Robert Chen – Vaccine Safety

Director, Brighton Collaboration

When Robert Chen, MD, MA, first started his public health career in 1987, he joined the San Francisco Department of Public Health’s AIDS Office to work at the epicenter of a disease that was still largely a mystery. Those early years of the epidemic were fraught with tragedies, like a young Chinese woman Chen cared for whose father had saved up for years to bring her to the United States for heart surgery.

“At the time, doctors didn’t know how to screen the blood supply, and she wound up with AIDS,” he recalled. “This poor guy would visit his daughter every day when she was basically in isolation.”

AIDS was universally fatal back then. Today, it is just as manageable as diabetes and other chronic diseases, thanks to a new generation of treatments. What has remained elusive is a vaccine to prevent HIV. The holdup stems from the difficulty in finding a vaccine candidate that can keep up with this wily virus.

“HIV mutates incredibly rapidly – faster than the flu or common cold,” said Chen. “It also targets the white blood cells your body relies on to develop immunity. Other viruses are not so devious as to target the white blood cell as its main host.”

Vaccine Safety

The last decade of Chen’s career has been consumed with preventing HIV/AIDS as a Vaccine Team Leader at the Centers for Disease Control and Prevention (CDC). This role was the last of three phases in his 30-year CDC career, the first two of which were focused on investigating outbreaks of vaccine-preventable diseases like diphtheria, pertussis, and measles; and bolstering the U.S. vaccine safety monitoring system.

One of Chen’s greatest accomplishments at the CDC was developing its Vaccine Safety Datalink (VSD) project. Since its launch in 1990, the VSD has monitored vaccine safety and collected data on more than six million people annually to study whether immunizations may cause side effects.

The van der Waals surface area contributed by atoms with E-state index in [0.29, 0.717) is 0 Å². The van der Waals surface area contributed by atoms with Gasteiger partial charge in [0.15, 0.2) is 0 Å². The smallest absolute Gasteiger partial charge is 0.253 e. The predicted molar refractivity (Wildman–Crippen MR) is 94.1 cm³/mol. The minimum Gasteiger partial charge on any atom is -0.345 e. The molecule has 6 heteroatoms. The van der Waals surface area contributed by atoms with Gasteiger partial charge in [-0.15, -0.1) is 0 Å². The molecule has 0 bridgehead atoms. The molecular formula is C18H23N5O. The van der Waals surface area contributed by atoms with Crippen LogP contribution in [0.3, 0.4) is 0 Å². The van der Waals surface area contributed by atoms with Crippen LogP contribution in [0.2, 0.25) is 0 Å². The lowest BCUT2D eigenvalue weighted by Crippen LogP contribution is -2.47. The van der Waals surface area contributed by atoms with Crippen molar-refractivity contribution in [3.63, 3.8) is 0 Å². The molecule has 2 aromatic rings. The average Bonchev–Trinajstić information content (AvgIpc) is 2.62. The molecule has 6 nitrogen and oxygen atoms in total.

“That project is the epitome of big data being put to use for the larger social good,” said Chen. “It’s the model pretty much every other country is using today.”

Despite significant advances over the last few decades, public misperceptions about vaccination persist. While the average health care worker sees immunizations as a success story that took diseases like measles and mumps from the hundreds of millions of cases down to almost zero, some consumers have more personal experience with the side effects from vaccines than the diseases they are meant to prevent. “That built-in miscommunication results in an unfortunate disconnect,” said Chen.

The Brighton Collaboration

Since few diseases are actually eradicable, the vaccines against them have to be used indefinitely – ideally at high levels of uptake. One way to improve public acceptance of vaccines is to ensure they are as safe as possible. Unfortunately, safety generally cannot be directly measured. It can only be inferred from the absence of multiple adverse events in studies. Since serious adverse events are rare, unless the information gathered is standardized, the odds of missing them are high.

Although vaccine safety studies have existed for decades, until recently there was little or no standardization. Because every study used its own measurements, it was impossible to compare results (for example, temperature measurements varied by whether they were recorded in Fahrenheit or Centigrade, where on a person’s body they were taken, and how long after vaccination they were recorded) – a problem Chen pointed out in 1999 while giving a presentation at a vaccine conference in Brighton, England. “Afterward, a bunch of people in the audience came up to me and said, ‘This is a gigantic problem. We need to do something about it,’” he recalled.